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Godel's Theory - Semiotic Version
From Casti (1991)
- Informal version
Arithmetic is not completely formalizable. (p.371)
- Formal Logic Version
For every consistent formalization of airthmetic, there exist
arithmetic truths that are not provable within that formal system.
The main steps in Godel's proof. Casti (1991,
- Godel Numbering: Development of a coding scheme to translate
everylogical formula and proof sequence in
Principia Mathematica into a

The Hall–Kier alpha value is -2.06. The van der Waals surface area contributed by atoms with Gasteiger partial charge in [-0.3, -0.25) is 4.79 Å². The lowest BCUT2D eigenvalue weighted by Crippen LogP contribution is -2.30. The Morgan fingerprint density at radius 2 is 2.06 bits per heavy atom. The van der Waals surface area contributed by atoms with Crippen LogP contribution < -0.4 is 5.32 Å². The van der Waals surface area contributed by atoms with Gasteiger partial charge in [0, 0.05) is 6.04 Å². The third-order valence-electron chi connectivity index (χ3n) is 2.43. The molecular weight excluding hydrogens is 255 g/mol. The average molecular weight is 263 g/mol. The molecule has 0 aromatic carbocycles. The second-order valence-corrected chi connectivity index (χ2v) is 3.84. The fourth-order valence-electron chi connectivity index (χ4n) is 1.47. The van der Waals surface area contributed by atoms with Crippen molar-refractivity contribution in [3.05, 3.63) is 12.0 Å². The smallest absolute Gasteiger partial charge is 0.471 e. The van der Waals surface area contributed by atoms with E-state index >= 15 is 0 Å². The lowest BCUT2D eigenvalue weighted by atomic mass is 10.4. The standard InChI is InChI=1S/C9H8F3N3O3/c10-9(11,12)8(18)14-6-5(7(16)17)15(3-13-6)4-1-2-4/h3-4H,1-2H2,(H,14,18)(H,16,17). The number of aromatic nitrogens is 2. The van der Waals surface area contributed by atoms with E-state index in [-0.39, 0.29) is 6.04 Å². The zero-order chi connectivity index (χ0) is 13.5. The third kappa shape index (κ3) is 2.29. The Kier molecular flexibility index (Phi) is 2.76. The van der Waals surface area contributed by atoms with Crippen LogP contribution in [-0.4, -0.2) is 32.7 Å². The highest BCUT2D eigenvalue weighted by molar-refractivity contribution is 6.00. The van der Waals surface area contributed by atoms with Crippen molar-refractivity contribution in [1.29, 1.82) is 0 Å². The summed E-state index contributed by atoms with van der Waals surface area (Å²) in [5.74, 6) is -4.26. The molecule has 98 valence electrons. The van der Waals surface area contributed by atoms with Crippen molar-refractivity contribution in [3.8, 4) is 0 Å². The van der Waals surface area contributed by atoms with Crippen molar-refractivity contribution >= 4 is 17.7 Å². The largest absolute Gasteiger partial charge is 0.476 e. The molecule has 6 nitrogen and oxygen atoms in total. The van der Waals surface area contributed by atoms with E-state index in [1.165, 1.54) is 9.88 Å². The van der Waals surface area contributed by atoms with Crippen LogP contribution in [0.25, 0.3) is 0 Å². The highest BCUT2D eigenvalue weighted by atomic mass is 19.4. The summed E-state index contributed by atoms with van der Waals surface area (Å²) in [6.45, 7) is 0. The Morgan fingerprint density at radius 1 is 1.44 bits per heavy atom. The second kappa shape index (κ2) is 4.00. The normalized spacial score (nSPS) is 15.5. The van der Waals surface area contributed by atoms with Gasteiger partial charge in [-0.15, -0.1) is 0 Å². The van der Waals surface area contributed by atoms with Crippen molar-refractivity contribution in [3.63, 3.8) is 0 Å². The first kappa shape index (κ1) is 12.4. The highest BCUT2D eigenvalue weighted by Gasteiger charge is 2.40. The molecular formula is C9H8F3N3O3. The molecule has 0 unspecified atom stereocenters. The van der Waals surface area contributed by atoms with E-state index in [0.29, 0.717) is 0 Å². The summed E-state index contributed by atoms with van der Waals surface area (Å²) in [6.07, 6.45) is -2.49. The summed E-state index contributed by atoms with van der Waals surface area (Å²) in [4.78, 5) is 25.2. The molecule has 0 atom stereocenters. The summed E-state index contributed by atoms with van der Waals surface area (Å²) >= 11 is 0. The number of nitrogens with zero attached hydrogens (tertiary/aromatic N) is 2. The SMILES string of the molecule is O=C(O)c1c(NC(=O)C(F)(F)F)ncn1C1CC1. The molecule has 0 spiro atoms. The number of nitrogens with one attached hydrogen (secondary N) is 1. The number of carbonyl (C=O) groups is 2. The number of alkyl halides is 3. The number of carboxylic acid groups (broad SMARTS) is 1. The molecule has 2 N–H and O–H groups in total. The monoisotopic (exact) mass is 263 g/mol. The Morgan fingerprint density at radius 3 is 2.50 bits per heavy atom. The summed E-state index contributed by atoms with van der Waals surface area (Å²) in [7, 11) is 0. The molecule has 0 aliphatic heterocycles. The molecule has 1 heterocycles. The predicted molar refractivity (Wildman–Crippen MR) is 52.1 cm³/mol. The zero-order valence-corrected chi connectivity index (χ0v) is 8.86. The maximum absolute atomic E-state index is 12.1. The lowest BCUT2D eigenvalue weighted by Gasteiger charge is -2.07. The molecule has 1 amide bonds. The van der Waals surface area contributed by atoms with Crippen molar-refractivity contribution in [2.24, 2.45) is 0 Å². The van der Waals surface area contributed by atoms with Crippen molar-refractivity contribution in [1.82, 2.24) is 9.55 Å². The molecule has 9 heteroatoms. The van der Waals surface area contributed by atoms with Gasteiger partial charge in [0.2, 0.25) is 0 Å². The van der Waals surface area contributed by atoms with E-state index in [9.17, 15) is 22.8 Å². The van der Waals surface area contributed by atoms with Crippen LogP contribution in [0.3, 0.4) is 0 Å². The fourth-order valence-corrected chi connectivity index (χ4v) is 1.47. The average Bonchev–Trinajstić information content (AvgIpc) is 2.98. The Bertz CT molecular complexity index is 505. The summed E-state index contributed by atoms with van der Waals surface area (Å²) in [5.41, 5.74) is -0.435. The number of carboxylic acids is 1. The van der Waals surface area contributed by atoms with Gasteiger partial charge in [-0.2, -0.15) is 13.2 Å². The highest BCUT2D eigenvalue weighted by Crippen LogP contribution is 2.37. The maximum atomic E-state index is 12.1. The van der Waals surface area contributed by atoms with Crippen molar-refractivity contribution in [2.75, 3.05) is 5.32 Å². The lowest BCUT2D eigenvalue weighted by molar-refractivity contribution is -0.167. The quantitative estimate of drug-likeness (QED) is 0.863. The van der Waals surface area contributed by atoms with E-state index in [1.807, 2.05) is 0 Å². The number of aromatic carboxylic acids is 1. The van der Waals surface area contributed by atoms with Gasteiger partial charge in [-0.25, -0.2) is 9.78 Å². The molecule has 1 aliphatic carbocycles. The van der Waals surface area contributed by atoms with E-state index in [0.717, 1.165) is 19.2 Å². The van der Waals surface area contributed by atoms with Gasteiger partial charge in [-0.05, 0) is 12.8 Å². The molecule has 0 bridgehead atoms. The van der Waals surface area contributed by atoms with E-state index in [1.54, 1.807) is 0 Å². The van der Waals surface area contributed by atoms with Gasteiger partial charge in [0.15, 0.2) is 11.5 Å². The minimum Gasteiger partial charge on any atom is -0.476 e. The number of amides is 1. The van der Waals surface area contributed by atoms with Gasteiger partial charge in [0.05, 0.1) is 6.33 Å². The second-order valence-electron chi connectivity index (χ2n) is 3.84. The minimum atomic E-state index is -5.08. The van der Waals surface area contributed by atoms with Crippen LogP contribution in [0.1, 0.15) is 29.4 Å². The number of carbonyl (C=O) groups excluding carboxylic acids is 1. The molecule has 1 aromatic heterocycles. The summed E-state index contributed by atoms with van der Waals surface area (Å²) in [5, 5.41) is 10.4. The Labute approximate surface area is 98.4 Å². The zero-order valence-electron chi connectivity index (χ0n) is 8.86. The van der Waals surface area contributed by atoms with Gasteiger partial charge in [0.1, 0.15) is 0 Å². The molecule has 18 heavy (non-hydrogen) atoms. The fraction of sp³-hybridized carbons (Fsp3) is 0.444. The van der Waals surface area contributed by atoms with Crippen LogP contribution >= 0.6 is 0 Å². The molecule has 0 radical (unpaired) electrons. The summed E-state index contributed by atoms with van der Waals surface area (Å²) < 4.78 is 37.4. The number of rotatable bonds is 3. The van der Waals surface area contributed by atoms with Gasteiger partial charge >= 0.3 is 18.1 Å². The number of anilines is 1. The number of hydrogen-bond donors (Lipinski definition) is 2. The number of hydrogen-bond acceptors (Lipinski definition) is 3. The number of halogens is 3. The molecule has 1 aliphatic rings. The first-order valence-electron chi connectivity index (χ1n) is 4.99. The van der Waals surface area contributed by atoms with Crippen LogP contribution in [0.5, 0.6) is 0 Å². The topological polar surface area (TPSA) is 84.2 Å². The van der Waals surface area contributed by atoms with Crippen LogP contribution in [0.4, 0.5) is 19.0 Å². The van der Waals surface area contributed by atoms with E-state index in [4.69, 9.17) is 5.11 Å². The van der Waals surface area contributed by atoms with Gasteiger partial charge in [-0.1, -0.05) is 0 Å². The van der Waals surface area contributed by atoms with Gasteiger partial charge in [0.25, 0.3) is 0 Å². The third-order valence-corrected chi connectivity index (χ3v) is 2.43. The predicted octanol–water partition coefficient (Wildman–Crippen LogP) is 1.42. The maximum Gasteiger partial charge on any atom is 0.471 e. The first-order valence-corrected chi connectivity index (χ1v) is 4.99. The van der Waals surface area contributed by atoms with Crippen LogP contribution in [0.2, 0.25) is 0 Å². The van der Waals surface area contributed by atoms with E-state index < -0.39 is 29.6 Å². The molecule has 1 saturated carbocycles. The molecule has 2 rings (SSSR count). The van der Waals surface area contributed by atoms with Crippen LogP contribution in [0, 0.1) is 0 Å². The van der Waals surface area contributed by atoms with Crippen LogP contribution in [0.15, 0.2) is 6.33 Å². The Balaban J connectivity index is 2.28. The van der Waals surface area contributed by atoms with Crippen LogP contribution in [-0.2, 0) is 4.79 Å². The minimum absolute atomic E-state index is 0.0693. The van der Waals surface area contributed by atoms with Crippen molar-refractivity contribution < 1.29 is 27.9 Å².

'mirror-image' statement about the natural numbers.
- Epimenides Paradox: Replace the notion of 'truth' with that of
'provability', thereby translating the Epimenides Paradox into the
assertion 'This statement is unprovable'.
- Godel Sentence: Show that the sentence 'This statement is
unprovable' has an arithmetical counterpart, its Godel sentence G, in
every conceivable formalization of arithmetic.
- Incompleteness: Prove that the Godel sentence G, must be true if
the formal system is consistent.
- No Escape Clause: Prove that even if additional axioms are
added to form a new system in which G is provable, the new system
with the additional axioms will have its own unprovable Godel
- Consistency: Construct an arithmetical statement asserting that
'arithmetic is consistent'. Prove that this arithmetical statement
is not provable, thus showing that arithmetic as a formal system
is too weak to prove its own consistency.